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10p plastic bag charge from today: are ‘bags for life’ good for the planet?

Which? investigates the most sustainable ways to carry your shopping home

10p plastic bag charge from today: are ‘bags for life’ good for the planet?

All shops will have to charge at least 10p for plastic bags from today, as the 5p levy doubles. But will it help the environment?

Since the 5p plastic bag levy was introduced, the number of single-use plastic bags produced in the country has shrunk dramatically.

Instead, most supermarkets now sell reusable ‘bags for life’ made from thicker, more durable plastic.

Despite the bags’ potential to be reused, some people are worried that bags for life are often only being used once, creating more problems than they’re solving.

Here, we ask an expert about the most sustainable way to transport your weekly shop, and take a closer look at the kinds of bags supermarkets are selling.

Which bags are best?

Currently, no supermarkets sell single-use plastic bags in their stores. Most have replaced these with a variety of bags made from different materials, including thicker, reusable plastic.

So which type of material is best? According to Helen Bird, strategic engagement manager at sustainability charity Wrap, the actual material might be less important than you think.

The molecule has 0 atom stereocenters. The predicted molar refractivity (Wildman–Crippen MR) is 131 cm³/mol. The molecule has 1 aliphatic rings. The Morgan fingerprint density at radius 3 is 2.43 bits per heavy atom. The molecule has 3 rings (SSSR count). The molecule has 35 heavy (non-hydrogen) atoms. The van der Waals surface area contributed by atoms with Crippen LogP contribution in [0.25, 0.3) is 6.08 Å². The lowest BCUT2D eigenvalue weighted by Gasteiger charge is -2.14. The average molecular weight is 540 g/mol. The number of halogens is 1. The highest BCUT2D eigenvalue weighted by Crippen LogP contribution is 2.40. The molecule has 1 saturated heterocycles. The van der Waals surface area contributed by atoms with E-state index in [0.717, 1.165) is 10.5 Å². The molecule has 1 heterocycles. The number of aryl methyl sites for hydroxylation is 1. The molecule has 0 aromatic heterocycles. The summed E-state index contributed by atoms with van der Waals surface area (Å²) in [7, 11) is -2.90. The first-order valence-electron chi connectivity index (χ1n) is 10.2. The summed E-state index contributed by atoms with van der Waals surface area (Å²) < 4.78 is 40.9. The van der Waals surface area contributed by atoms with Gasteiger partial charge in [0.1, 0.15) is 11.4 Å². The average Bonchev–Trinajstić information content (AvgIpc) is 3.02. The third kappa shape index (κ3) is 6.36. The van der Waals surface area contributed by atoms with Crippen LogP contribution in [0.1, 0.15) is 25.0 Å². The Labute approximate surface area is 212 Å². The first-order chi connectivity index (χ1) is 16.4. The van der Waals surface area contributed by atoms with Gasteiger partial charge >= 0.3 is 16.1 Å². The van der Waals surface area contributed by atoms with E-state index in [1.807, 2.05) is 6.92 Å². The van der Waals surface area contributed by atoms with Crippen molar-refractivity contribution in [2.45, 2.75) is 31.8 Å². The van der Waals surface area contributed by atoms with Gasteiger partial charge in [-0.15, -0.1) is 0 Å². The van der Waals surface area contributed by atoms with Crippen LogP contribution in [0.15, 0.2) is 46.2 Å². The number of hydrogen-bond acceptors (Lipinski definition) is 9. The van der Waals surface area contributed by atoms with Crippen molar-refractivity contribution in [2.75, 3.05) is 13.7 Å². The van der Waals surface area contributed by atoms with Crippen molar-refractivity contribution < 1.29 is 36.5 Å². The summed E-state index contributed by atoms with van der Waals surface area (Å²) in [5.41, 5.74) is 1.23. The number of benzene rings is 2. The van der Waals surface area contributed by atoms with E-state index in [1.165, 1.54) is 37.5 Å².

‘When you start looking at the environmental impact of bags, in a way it doesn’t matter so much what they’re made of,’ she told Which?. ‘The really important thing in order to reduce the environmental impact is to make sure that they are reused.’

It would seem that not everyone is reusing their bags though, which is why the Co-op is replacing its reusable plastic ‘bags for life’ with home-compostable bags that double as caddy liners for food-waste bins. Is this the future?

Yes and no. Giving your carrier bag a second life as a food-caddy liner is better than putting a plastic one into landfill, but not all councils offer a food-waste collection service.

Also, compostable bags don’t break down into the earth quickly and simply. ‘The difficulty with compostable bags is that they are only composted under very specific conditions,’ says Bird.

Co-op's compostable carrier bag

Are paper bags better than plastic?

Morrisons plans to remove all plastic bags, including bags for life, from its stores by 2022. It says it will replace them with reusable bags made from other materials, including durable paper bags.

‘Everybody can recycle paper at home,’ Bird says. ‘However, people are less likely to reuse a paper bag than they are to reuse a bag made of other materials.’

Bird notes that this research was carried out with more ‘papery’ bags than Morrisons’ new bags, which are ‘very much designed to be a bag-for-life equivalent’. So it’s possible this won’t be the case with them.

As for cloth bags, Bird says research has shown that you need to reuse them more than 120 times in order for them to have less environmental impact than a single-use carrier bag. So reusing bags really is key.

Has the plastic bag levy worked?